The ‘big black brown bubble arose’ eye witness account: the colors are inherent in the chemistry of the exposive.

    Archimedies (287 BC) is the Patron Saint of Submariners and Divers as he originated all of the volume and surface area ‘numbers’ used by ComSubPac to solve these type of questions.

    I have some comments reserved for COMSUBPAC which I will post later.


    October 8, 2007 | 7:00 pm

    Of possible bearing on the discussion, and for what it’s worth, from Jethro’s “Internet School of Photo Analysis” (Dave, shame on you for neglecting your edication);

    (1) What appears to be “recent” wreckage from the continuing collapse of the conning tower is lying to the port (as should be given wrecks orientation).

    (2) What appears to be the bridge cowling (portholes) and ladders lying across the center/starboard side of the conning tower, BEHIND the periscope shears, to the starboard. This can be seen most clearly without enhancement in pic “Open hatch 22”. Cowling is “face downward” with l(what appears to be) adders etc. on top of it. NOTE: GRUNION is lying head down with an incline to port.

    (3) What appears to be the RDF mast has fallen forward across this wreckage (possible fishing net/line tangled in top?).

    (4) What appears to be a glass port from the bridge cowling is lying on the deck adjacent to the AB hatch.

    (5) What appears to be wreckage from the conning tower (from the size and the attached mounting braces) is also tangled with the deck gun base (pics are really bad, but my best WAG is part of it is plating from the shears).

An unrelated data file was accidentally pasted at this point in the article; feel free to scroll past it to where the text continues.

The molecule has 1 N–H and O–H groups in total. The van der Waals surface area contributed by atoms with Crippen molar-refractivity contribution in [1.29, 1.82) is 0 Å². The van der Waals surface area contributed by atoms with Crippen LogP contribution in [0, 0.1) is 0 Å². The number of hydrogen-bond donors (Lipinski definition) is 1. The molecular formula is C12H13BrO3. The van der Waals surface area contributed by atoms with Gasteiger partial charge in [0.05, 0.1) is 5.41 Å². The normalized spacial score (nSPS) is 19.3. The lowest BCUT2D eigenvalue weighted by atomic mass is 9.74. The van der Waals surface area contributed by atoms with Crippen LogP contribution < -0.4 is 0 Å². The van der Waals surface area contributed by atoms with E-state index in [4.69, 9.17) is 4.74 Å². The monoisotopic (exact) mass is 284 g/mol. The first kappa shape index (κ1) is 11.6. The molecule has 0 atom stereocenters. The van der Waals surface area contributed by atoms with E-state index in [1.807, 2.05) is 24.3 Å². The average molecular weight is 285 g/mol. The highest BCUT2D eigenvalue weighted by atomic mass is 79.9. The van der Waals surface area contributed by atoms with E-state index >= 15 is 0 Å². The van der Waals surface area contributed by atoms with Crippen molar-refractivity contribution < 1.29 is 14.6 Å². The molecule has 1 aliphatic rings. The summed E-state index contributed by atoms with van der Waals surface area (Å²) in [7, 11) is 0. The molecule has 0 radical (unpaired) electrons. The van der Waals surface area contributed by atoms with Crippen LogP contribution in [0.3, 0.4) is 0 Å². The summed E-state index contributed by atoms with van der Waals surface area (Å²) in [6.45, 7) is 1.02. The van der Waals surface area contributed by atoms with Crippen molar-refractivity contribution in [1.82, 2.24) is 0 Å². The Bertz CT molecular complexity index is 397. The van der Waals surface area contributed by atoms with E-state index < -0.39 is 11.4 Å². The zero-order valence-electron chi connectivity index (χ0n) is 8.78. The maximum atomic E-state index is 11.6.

(6) The deck gun is angled astern, and is at full elevation. What kind of force (and/or orientation) would required to break the travel lock and pitch the barrel into this position?

    (7) Periscope shears are bent moderately to the forward and port. Bend increases toward the top. Currently appear to be separating from the conning tower and are going to collapse forward/port. “Original” bend doesn’t appear to be from deterioration of the wreck.

    Bow; Looking at the pics (I’ve been concentrating aft), it appears the bow separated from the bottom upward and went over the upper port quarter. This would account for the (few) jagged metal edges angled upward/port, dished plating on the starboard edges, and even more pronounced dishing to the port, i.e. the “squished paper towel roll” effect. You can actually see on the starboard edges where the metal was “stretched”. It doesn’t appear that this was the actual point of impact/explosion because of the relatively “clean” edges, but where the weakened hull failed, possibly because the hull was more rigid at this point (due to the escape trunk mounting?). The actual point of explosion appears to have been low on the port quarter (pushed in plating), somewhere forward of the break. If you examine the pics of the break closely, the hull has been pushed upward and starboard from this point, and deformed inward. I think this is independent of the bow section separating.

    If GRUNION had an explosion/torp hit forward, weakening the hull (obviously) at this point, what would be the effect (on the damaged bow) of her forward speed, attitude, bow plane orientation, and the weight forward, given what details we know?

    To summarize;

    (1) I don’t think the hull forward of the break “vaporized” or fell off immediately. I think it got corkscrewed off relatively quickly, in the descent, or less likely, on impact. I’d specuate that not only did the GRUNION suffer a circular run, but possibly had one of the few instances where the magnetic exploder worked (more or less) as advertised.

    October 8, 2007 | 10:03 pm